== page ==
• Togo, “the pet of the ‘Dreadnought,’” is shown “‘on watch’ in the muzzle of the [battleship’s] 12th gun”
  • And Minnie — who, according to the caption on her photo, “took part in the landing at Gallipoli” in 1915

Check out these photos of cats who served in WWI:

Feline Spies

A 1915 British intelligence report mentions 2 cats and a dog who had been frequently been seen moving back and forth along enemy lines5.

Paranoia was running high, and officers began wondering if German troops were using the animals to relay messages. Nobody knows what the upshot was — but with any luck, the trio escaped the traps being set for them.

Felix the cat wasn’t so lucky. During the famous Christmas Truce of 1914, Felix went back and forth between Allied and German troops, carrying friendly messages tucked in his collar.

A French general decided not to take chances and had the cat shot for treason.

That story found its way into the film Joyeux Noel (2005) and an anti-war poem. The poet, Heathcote Williams, writes movingly6 about:

… peace cat,
Who’s barely ever mentioned
But whose bloodstained paw-prints
Are a lone, feline testament
To war’s absurdity.

Like all stories, the story of cats during World War I is a mixed one. But those old photographs stay with us.

They remind us of how during one of history’s darkest times, cats provided soldiers and sailors with comfort and aid.

References

  1. Tams, Leah. “How Did Animals (Even Slugs) Serve in World War I?” Smithsonian. Nov. 14, 2014. http://americanhistory.si.edu/blog/how-did-animals-even-slugs-serve-world-war-i.
  2. Strauss, Mark. “These Are the Brave and Fluffy Cats Who Served in World War I.” io9. Aug. 22, 2014. https://io9.gizmodo.com/a-gallery-of-cats-who-served-in-world-war-i-1624713212.
  3. Grant Geary, Belinda. “Remarkable Pictures Reveal the Brave Animals Our Diggers Enlisted to Use in the Trenches During WWI.” Daily Mail. March 29, 2015. https://www.dailymail.co.uk/news/article-3017382/From-horses-carrier-pigeons-cats-kangaroos-glow-worms-Remarkable-pictures-reveal-brave-animals-Diggers-enlisted-use-trenches-WWI.html.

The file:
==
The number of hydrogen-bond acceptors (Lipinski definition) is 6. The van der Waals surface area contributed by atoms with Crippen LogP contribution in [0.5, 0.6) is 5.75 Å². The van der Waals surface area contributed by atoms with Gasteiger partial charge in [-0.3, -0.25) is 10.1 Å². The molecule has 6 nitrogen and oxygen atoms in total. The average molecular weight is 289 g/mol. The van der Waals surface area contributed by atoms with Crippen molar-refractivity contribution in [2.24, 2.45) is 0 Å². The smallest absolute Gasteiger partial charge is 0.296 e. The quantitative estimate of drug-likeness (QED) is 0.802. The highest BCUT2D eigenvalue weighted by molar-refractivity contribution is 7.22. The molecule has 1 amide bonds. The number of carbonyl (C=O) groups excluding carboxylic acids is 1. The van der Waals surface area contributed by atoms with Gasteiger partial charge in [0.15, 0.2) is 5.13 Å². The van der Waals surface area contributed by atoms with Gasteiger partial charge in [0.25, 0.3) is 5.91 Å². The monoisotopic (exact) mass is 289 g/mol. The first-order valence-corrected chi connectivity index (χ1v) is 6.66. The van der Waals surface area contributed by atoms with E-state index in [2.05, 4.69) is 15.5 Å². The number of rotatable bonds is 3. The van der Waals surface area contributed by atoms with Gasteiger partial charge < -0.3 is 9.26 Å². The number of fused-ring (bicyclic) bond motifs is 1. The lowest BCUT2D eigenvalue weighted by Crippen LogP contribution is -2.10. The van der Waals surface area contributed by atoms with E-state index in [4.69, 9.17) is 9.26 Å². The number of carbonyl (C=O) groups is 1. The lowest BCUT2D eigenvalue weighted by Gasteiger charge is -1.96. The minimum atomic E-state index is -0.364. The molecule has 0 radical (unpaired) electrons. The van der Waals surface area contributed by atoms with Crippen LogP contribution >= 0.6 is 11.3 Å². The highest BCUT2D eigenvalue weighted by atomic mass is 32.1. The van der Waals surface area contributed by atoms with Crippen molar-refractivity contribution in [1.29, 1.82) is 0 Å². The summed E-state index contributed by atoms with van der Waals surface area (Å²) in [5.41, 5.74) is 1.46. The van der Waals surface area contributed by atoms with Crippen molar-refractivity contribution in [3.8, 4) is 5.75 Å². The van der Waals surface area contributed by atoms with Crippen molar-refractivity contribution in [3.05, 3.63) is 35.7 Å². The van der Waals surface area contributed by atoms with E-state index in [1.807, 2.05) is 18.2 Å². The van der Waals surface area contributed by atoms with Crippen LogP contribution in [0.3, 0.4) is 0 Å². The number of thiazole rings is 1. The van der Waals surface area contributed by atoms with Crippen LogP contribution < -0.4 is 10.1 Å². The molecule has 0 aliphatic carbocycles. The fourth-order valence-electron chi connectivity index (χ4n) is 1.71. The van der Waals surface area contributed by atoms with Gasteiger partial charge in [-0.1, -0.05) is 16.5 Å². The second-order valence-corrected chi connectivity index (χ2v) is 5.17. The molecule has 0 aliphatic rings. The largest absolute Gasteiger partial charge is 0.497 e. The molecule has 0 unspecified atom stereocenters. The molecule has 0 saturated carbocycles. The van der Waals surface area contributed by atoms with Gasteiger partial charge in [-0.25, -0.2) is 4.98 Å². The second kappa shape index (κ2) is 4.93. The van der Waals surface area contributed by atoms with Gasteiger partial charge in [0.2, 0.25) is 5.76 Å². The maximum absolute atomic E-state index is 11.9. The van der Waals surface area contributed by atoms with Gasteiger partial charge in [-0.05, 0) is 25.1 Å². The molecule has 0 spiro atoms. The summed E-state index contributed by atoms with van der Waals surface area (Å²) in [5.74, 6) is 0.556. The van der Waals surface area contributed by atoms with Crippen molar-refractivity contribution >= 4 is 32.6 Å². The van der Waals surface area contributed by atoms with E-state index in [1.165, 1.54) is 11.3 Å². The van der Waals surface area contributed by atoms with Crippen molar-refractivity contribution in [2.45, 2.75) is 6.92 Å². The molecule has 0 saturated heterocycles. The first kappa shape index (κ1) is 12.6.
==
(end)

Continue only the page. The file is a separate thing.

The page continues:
4. U.S. Naval Institute. “Cats in the Sea Services.” Naval History Blog. April 13, 2018. https://www.navalhistory.org/2018/04/13/cats-in-the-sea-services.
  5. Saul, Heather. “Cats and Dog Suspected of Spying on WWI Trenches by British Intelligence Officers.” Independent. March 13, 2014. https://www.independent.co.uk/news/uk/home-news/cats-and-dog-suspected-of-spying-on-wwi-trenches-by-british-intelligence-officers-9189474.html.
  6. Williams, Heathcote. “The Cat Who was Shot for Treason.” Dec. 1, 2013. http://www.stopwar.org.uk/multimedia/poetry-spoken-word/111-the-cat-who-was-shot-for-treason.

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T.J. Banks

View posts by T.J. Banks
T.J. Banks is the author of several books, including Catsong, which received a Merial Human–Animal Bond Award. A contributing editor to laJoie, T.J. has also received writing awards from the Cat Writers’ Association, ByLine and The Writing Self. Her work has appeared in numerous anthologies, including Chicken Soup for the Single Parent’s Soul and A Cup of Comfort for Women in Love, and T.J. has worked as a stringer for the Associated Press, as an instructor for the Writer’s Digest School and as a columnist.